You see, to the regulators' dismay, Oregon citizens don't generally share their priorities. Most people don't see the big deal in buying a consumer product, and putting the resulting trash in the garbage, which they then pay to get hauled away. Most people don't think driving their daughter to her soccer game on a rainy Saturday morning is a sin.

But for DEQ, this is a problem. You see, the more prosperous we are, the more consumer products we buy, and hence the more trash we create. We keep missing the goals our regulators have set for us in how much trash we generate.

Now, why this is such a problem, they never seem to be able to explain. What is the big deal with putting trash in a landfill in Arlington? Our garbage fees pay the cost of trucking it all out there, so what is the big deal?

But they have these targets, you see, and we are not cooperating. In fact, far from reducing our trash generation as the DEQ wants, we have actually increased it by 43% since 1995! And that is so very embarrassing when the regulators attend their conference, where they are so used to getting awards for Oregon's famed sustainability! We are ruining their professional reputations!

So, DEQ has figured it out. They have found the culprit, and they are going to take care of it. We read all about it in the Oregonian today. The villian: consumption.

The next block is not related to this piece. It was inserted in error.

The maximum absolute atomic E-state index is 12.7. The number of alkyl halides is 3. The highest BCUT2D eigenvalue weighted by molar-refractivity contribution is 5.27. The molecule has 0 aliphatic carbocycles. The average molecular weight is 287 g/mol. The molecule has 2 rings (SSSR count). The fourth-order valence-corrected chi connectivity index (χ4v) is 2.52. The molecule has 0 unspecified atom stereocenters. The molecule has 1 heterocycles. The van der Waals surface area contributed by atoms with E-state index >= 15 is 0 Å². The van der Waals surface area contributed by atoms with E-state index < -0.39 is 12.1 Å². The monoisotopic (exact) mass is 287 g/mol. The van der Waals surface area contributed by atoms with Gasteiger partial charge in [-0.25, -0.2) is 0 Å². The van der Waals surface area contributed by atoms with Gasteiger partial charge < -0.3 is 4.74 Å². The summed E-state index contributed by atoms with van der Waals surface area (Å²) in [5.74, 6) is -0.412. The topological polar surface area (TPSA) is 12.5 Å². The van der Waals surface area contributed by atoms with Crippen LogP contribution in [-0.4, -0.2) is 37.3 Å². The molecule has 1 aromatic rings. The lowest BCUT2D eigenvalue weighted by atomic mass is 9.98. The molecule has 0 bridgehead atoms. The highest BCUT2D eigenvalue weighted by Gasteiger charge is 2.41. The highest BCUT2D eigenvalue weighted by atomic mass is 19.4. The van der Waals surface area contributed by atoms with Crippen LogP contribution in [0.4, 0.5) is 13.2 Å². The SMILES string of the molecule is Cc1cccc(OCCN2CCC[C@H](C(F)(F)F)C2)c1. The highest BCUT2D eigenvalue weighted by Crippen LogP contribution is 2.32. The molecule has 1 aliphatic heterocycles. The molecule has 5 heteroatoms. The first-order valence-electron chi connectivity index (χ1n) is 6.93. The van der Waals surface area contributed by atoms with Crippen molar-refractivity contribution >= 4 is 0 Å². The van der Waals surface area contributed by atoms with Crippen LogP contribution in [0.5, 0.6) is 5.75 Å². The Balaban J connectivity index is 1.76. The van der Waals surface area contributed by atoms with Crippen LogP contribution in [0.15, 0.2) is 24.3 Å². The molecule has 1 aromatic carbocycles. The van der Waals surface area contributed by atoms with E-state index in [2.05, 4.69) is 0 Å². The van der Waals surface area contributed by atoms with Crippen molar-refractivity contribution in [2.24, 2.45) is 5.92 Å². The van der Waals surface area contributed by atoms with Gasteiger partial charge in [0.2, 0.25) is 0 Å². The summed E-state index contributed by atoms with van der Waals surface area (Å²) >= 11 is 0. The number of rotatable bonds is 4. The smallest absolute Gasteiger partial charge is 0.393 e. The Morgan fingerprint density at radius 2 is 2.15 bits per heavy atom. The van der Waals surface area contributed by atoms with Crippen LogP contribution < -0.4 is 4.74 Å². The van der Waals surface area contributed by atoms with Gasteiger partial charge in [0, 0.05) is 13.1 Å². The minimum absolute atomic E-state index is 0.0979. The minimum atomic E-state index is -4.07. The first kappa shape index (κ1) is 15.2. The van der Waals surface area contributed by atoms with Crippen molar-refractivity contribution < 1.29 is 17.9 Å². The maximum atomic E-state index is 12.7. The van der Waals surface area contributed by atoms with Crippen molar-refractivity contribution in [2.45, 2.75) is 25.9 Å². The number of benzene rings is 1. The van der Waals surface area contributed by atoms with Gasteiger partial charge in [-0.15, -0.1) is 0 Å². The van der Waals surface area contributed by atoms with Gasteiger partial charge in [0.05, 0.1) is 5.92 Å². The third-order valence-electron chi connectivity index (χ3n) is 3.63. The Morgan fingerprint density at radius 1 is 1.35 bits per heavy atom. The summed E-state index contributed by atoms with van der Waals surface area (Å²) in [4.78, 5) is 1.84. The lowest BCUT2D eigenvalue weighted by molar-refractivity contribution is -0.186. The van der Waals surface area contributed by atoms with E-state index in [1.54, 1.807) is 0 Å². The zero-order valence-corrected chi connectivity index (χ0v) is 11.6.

If we just wouldn't consume all those products, we wouldn't make so much trash, and our regulators could meet their targets and get the awards they are due from their comrades back east.

So DEQ has a plan to induce Oregonians to decrease their consumption. We haven't seen the whole plan yet, but apparently it involves "education" and maybe at some point "taxes."

They want us to consume less, and they seem perfectly willing to use the blunt instrument of the state to bludgeon us into submission. Of course, totally lost on these numbskulls is the fact that every little thing that is consumed must first be produced, so saying you want to cut consumption means you want to cut production.

That, last I looked, means fewer jobs - not just manufacturing and packaging jobs, but sales jobs, management jobs, transportation jobs, accounting jobs, and on and on and on.